“We’ll have the breakfast served all day.”

Cartoon by Matthew Diffee

Don’t try this at home. But there were plenty of electrotherapy devices designed for home use and mailed directly—and confidentially—to consumers. Pulvermacher’s Electric Belt, for example, was worn around the waist, with batteries providing a steady electric current to the skin. A pouch attached to the front of the belt held the testicles, like a jockstrap. This allegedly enhanced “sexual vitality,” which, Jorgensen explains, was a euphemism for treating erectile dysfunction.

Electric shocks more often bring death than enhance vitality, and people naturally feared lightning bolts hurled by any number of gods—Greek, Nordic, Hindu, Maori—long before they had any notion of electricity. Some medieval bells bear the Latin inscription Fulgura frango (“I break the lightning”), a testament to a belief that ringing church bells could offer protection against lightning. Of course, the unintended consequence was that bell ringers ended up in harm’s way. In France, between 1753 and 1786, more than a hundred bell ringers died of electrocution.

Why are some people injured or killed by lightning and others not? Jorgensen offers an educational vignette. While on a guided camping trip in the Blue Ridge Mountains in North Carolina, he was caught in a lightning storm. The guide made the group “stand on our backpacks in a crouched fetal position, legs held tightly together, with our heads down and our rain ponchos draped over ourselves.” Deaths from lightning occur in various ways—a direct strike, say, or a current from a strike nearby that flows through the ground and up into the body. Crouching down while standing on a backpack made of a nonconductive material lessens both kinds of risk.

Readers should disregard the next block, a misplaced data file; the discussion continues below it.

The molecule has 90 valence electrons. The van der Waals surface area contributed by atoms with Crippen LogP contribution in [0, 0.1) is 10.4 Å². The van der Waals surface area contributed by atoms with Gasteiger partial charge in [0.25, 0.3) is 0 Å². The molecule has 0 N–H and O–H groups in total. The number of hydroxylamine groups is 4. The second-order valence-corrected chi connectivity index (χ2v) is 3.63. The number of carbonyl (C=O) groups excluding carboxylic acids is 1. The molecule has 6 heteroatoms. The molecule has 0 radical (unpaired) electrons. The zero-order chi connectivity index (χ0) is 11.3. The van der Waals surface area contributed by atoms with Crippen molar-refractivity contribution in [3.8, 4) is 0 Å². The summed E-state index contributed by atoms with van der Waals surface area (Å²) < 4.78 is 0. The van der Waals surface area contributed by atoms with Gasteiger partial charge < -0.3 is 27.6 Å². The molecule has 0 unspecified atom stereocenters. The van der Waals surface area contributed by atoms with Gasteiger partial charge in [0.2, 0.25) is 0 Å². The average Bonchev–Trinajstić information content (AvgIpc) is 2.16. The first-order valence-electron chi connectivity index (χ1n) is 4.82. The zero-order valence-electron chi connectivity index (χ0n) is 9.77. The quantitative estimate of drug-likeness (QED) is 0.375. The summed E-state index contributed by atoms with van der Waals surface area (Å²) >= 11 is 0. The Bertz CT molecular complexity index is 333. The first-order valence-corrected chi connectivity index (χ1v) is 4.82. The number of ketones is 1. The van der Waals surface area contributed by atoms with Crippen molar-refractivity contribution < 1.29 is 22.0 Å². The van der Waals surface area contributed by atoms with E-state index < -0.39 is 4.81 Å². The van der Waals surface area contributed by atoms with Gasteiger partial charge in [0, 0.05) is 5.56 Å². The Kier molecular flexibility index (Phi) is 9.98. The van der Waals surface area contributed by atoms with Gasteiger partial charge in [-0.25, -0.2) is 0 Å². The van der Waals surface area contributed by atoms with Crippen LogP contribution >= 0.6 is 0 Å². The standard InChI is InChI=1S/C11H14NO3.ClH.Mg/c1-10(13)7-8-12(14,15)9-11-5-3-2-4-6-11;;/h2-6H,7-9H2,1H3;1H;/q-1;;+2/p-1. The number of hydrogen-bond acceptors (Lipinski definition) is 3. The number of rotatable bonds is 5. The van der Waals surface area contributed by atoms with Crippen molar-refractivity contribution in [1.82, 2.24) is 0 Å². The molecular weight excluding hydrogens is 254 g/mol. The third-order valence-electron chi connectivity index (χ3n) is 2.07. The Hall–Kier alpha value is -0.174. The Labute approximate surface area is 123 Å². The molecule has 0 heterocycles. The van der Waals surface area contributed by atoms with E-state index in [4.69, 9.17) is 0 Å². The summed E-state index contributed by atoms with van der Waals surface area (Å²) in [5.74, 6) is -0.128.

The amperage needed to kill a person is surprisingly small. A current of as little as 0.01 amps can disrupt the electrical signals flowing from our nerves to the muscles of the chest and diaphragm, causing asphyxiation. Amperage ten times higher can stop the heart outright. What makes lightning seem “so capricious,” as Jorgensen puts it, is that some people are killed by low amperage while others survive direct strikes. The reason is a phenomenon called flashover, in which electric current flows over the surface of the body and largely bypasses the internal organs. Flashover occurs when the surface of the body is more conductive than the inside—for instance, if the skin is covered in sweat. The path that the current takes is crucial. A Danish study of electrocution deaths found that the current passed through the victim’s heart in seventy-eight per cent of cases. Furthermore, in eighty-one per cent of the victims there was no observable change to the pathology of the internal organs; in other words, death occurred not because any tissue was destroyed but because the current had interfered with the normal electrical function of the heart’s cardiac cells, nodal tissues, and conduction tracts.